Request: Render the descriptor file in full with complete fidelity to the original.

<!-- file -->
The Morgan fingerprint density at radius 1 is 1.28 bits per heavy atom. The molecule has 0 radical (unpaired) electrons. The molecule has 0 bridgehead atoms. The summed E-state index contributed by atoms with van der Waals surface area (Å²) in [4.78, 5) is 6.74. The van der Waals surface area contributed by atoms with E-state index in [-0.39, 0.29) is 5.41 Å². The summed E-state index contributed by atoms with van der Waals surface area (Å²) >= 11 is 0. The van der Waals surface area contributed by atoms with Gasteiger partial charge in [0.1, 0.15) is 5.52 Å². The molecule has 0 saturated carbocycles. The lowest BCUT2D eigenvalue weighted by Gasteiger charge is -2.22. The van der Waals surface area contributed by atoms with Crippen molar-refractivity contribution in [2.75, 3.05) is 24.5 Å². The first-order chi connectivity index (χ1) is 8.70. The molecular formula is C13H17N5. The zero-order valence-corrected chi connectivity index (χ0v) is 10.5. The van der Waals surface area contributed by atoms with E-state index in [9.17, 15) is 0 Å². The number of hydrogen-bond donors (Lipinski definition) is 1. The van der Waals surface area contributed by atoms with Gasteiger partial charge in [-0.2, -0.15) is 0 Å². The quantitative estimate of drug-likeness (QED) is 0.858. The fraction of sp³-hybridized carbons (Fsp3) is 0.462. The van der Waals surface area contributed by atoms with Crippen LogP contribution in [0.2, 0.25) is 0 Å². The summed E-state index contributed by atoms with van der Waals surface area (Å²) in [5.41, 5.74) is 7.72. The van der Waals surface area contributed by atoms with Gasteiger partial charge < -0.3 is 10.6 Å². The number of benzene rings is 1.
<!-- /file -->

The Morgan fingerprint density at radius 1 is 1.28 bits per heavy atom. The molecule has 0 radical (unpaired) electrons. The molecule has 0 bridgehead atoms. The summed E-state index contributed by atoms with van der Waals surface area (Å²) in [4.78, 5) is 6.74. The van der Waals surface area contributed by atoms with E-state index in [-0.39, 0.29) is 5.41 Å². The summed E-state index contributed by atoms with van der Waals surface area (Å²) >= 11 is 0. The van der Waals surface area contributed by atoms with Gasteiger partial charge in [0.1, 0.15) is 5.52 Å². The molecule has 0 saturated carbocycles. The lowest BCUT2D eigenvalue weighted by Gasteiger charge is -2.22. The van der Waals surface area contributed by atoms with Crippen molar-refractivity contribution in [2.75, 3.05) is 24.5 Å². The first-order chi connectivity index (χ1) is 8.70. The molecular formula is C13H17N5. The zero-order valence-corrected chi connectivity index (χ0v) is 10.5. The van der Waals surface area contributed by atoms with E-state index in [9.17, 15) is 0 Å². The number of hydrogen-bond donors (Lipinski definition) is 1. The van der Waals surface area contributed by atoms with Gasteiger partial charge in [-0.2, -0.15) is 0 Å². The quantitative estimate of drug-likeness (QED) is 0.858. The fraction of sp³-hybridized carbons (Fsp3) is 0.462. The van der Waals surface area contributed by atoms with Crippen LogP contribution in [0.2, 0.25) is 0 Å². The summed E-state index contributed by atoms with van der Waals surface area (Å²) in [5.41, 5.74) is 7.72. The van der Waals surface area contributed by atoms with Gasteiger partial charge < -0.3 is 10.6 Å². The number of benzene rings is 1.